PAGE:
747-600X From United States of America, joined Jan 2000, 2806 posts, RR: 14 Posted (15 years 1 month 2 weeks 1 day 7 hours ago) and read 867 times:
A while ago in Airliners magazine there was a picture of a Boeing 707's wing upside down, the pilot had flipped it mid-flight. I'm pretty sure most airliners can do this and remain stable inverted for a while, but does anyone know anything about this? (How fast you'd have to go, what airplanes can/can't, how long you could hang upside down, etc.)?
DLMD-11 From , joined Dec 1969, posts, RR:
Reply 1, posted (15 years 1 month 2 weeks 1 day 6 hours ago) and read 789 times:
The picture was of THE Boeing 367-80 (707 prototype) in 1954 when the 707 was being demonstrated to an IATA conference in Seattle.
The test pilot (who's name was Tex Johnston & whose copilot was called Dick Schlesh) thought it impressive if he could roll the 707 - but he did not roll it exactly.
He performed what is called a chandel - basically it is a perfectly safe 1G maneuver done in such a way that you never have the sensation that you are upside down as you are constantly forcing the aircraft on the outside of the radius of the curve.
The photo was snapped by Dick Schlesh while his companion in the left hand seat was very busy dealing with the maneuver. The photo is incredibly famous of the engines on top of the wing with Puget Sound below.
Shankly From United Kingdom, joined Jan 2000, 1553 posts, RR: 1
Reply 3, posted (15 years 1 month 2 weeks 10 hours ago) and read 746 times:
Re: DLMD-11 & Chris:
I can remember seing an interview with Tex Johnston (is is the late Tex?) who said that the Boeing board were none too impressed with his manouvre and that he was banned from ever doing it again.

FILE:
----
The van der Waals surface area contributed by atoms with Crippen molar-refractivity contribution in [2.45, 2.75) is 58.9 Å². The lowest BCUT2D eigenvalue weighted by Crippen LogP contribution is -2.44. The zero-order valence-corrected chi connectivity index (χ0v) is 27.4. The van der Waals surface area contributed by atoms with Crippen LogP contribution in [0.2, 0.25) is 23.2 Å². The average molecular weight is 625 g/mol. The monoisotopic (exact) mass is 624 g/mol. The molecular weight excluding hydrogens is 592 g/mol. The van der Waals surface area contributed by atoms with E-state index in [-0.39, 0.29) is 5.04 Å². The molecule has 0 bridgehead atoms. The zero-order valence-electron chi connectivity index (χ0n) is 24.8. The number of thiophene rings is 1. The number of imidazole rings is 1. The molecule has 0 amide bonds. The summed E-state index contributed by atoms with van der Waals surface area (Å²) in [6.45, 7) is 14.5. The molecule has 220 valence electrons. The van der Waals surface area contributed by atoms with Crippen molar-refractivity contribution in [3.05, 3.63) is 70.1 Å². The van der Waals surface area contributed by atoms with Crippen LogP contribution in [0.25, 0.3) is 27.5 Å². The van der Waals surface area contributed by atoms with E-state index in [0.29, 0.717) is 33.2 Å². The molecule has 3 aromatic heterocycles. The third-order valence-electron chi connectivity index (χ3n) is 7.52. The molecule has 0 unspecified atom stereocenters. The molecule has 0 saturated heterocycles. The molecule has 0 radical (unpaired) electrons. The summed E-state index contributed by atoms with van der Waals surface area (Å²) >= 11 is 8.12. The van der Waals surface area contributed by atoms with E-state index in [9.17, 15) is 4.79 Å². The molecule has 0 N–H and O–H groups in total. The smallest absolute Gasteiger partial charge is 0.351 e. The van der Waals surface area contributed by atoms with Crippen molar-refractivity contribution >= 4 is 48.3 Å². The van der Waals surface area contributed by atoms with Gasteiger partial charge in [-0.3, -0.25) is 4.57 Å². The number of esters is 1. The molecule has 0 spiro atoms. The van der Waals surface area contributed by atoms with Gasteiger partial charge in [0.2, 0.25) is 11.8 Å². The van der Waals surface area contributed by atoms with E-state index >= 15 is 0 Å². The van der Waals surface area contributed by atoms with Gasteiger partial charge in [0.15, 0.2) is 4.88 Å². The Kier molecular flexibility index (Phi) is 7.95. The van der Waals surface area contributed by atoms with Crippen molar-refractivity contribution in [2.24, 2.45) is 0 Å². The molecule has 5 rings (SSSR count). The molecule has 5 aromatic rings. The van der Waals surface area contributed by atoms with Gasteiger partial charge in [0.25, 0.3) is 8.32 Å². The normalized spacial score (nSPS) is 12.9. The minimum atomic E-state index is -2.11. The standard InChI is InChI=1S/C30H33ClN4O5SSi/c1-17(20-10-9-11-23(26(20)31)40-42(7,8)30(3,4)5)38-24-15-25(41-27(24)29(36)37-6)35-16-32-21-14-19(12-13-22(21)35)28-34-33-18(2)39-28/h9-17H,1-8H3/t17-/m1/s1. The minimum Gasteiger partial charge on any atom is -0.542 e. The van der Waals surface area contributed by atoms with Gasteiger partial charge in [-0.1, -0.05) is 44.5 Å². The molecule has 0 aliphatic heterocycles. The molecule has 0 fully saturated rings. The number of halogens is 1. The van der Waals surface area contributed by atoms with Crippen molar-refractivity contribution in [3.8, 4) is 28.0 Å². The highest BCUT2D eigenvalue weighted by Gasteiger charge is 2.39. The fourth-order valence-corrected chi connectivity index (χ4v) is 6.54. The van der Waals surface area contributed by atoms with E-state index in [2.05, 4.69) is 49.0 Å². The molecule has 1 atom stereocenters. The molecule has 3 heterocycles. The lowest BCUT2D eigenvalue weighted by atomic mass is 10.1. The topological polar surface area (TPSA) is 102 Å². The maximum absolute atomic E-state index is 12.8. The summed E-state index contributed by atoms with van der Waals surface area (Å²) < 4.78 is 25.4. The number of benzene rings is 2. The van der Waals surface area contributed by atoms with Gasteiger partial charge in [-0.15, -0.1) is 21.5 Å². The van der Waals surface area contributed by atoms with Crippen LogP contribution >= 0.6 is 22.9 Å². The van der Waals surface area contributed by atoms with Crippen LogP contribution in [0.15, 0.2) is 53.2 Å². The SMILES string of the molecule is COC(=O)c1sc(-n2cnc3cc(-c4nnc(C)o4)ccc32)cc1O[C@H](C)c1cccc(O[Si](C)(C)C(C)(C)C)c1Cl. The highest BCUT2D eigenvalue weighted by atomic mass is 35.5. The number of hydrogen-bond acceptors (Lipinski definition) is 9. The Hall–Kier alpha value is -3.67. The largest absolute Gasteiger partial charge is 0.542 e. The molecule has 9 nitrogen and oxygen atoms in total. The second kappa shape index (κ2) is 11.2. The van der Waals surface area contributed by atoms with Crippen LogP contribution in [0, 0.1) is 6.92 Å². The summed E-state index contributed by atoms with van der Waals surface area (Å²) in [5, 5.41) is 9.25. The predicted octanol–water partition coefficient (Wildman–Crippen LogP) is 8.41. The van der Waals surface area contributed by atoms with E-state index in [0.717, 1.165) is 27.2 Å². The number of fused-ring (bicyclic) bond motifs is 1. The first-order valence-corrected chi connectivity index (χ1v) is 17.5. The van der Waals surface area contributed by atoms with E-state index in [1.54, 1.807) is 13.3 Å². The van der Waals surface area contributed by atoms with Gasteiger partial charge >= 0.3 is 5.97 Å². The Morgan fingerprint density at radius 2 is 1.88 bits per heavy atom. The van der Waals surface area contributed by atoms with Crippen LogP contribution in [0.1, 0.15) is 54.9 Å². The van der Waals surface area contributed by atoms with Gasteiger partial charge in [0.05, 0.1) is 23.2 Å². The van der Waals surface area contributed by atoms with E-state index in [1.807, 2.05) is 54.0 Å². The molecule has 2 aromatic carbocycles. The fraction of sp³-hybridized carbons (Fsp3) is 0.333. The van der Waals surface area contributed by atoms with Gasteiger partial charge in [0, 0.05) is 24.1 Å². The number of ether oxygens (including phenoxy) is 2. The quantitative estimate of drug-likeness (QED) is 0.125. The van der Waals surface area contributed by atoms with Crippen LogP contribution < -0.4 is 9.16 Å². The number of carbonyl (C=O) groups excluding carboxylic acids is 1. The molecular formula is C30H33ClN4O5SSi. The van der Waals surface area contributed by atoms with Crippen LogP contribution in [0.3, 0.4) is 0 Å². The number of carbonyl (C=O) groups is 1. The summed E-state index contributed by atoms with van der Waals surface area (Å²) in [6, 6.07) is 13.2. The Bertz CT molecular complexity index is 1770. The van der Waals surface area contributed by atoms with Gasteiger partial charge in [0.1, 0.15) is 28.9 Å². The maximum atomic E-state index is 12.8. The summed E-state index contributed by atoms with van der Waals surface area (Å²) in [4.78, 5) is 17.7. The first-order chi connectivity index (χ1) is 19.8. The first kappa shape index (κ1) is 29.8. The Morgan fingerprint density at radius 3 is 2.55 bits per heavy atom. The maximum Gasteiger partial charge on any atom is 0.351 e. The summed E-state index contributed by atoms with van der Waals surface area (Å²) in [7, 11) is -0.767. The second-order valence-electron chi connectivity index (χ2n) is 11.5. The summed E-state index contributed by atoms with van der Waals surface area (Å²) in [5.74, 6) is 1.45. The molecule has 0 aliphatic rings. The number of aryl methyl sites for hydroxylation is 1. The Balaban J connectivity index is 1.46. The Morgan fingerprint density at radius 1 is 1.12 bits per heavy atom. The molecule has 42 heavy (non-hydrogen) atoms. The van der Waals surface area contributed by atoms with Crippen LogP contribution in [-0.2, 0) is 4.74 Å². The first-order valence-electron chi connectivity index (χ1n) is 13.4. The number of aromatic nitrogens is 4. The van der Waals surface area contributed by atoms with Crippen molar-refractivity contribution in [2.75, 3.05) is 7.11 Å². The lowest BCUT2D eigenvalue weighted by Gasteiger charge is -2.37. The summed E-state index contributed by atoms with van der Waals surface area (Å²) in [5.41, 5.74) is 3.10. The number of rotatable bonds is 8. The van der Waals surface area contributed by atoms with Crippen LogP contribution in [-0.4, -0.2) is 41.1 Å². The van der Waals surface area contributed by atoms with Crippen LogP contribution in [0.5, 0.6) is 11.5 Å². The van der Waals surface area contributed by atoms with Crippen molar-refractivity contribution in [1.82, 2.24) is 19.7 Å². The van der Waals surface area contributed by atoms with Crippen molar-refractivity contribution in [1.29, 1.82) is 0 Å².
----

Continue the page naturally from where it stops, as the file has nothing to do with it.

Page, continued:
Did the TWA 727 flip because of some sort of aerodynamic setting to the horizontal T-tail surface? Anyone remember? I can re-call that the a/c was slowed down in the resultant dive by the lowering of the landing gear.
MD-90 From United States of America, joined Jan 2000, 8508 posts, RR: 12
Reply 4, posted (15 years 1 month 2 weeks 5 hours ago) and read 733 times:
The maneuver you're describing is a barrel roll. You bring the nose up a little and feed in the ailerons and a little rudder (although the need for rudder depends on the airplane). Done correctly, you'll maintain 1G throughout the roll and the airframe will be stressed as though flying straight and level.
Tex did two barrels in front of the crowd that day, and Eddie Rickenbacker was reputed to a later said at a party at the Boeing CEO's house, "Damn Tex, why didn't you tell me you were going to do that? I would have rode in the jumpseat with you!" (or something pretty close to that). They had previously rolled the aircraft before on a test flight, so they knew it was safe enough to perform in front of the crowd. It was Tex's idea of "selling" an airplane.
I don't see why even the big stuff (747, L-1011, A340, etc) couldn't do the same thing.